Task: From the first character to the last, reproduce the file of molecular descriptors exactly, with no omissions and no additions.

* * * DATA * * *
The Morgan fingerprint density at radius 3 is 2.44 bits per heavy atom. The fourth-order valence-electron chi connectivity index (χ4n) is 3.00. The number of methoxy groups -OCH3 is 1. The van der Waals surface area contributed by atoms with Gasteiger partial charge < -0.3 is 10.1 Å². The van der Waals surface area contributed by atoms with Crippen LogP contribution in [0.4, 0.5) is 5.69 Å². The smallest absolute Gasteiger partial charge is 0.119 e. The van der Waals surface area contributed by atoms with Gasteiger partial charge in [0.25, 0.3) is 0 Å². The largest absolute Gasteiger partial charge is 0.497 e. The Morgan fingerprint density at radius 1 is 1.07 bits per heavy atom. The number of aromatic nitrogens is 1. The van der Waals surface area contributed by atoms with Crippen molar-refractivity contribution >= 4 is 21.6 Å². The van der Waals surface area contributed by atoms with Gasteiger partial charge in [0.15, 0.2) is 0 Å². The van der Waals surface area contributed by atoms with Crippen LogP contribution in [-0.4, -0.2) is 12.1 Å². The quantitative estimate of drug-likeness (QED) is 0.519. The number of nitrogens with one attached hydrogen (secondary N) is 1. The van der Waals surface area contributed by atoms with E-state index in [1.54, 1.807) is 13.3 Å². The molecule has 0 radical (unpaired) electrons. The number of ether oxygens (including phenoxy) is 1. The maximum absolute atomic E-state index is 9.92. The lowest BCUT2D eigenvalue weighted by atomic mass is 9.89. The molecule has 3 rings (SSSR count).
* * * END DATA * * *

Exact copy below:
The Morgan fingerprint density at radius 3 is 2.44 bits per heavy atom. The fourth-order valence-electron chi connectivity index (χ4n) is 3.00. The number of methoxy groups -OCH3 is 1. The van der Waals surface area contributed by atoms with Gasteiger partial charge < -0.3 is 10.1 Å². The van der Waals surface area contributed by atoms with Crippen LogP contribution in [0.4, 0.5) is 5.69 Å². The smallest absolute Gasteiger partial charge is 0.119 e. The van der Waals surface area contributed by atoms with Gasteiger partial charge in [0.25, 0.3) is 0 Å². The largest absolute Gasteiger partial charge is 0.497 e. The Morgan fingerprint density at radius 1 is 1.07 bits per heavy atom. The number of aromatic nitrogens is 1. The van der Waals surface area contributed by atoms with Crippen molar-refractivity contribution >= 4 is 21.6 Å². The van der Waals surface area contributed by atoms with Gasteiger partial charge in [0.15, 0.2) is 0 Å². The van der Waals surface area contributed by atoms with Crippen LogP contribution in [-0.4, -0.2) is 12.1 Å². The quantitative estimate of drug-likeness (QED) is 0.519. The number of nitrogens with one attached hydrogen (secondary N) is 1. The van der Waals surface area contributed by atoms with E-state index in [1.54, 1.807) is 13.3 Å². The molecule has 0 radical (unpaired) electrons. The number of ether oxygens (including phenoxy) is 1. The maximum absolute atomic E-state index is 9.92. The lowest BCUT2D eigenvalue weighted by atomic mass is 9.89. The molecule has 3 rings (SSSR count).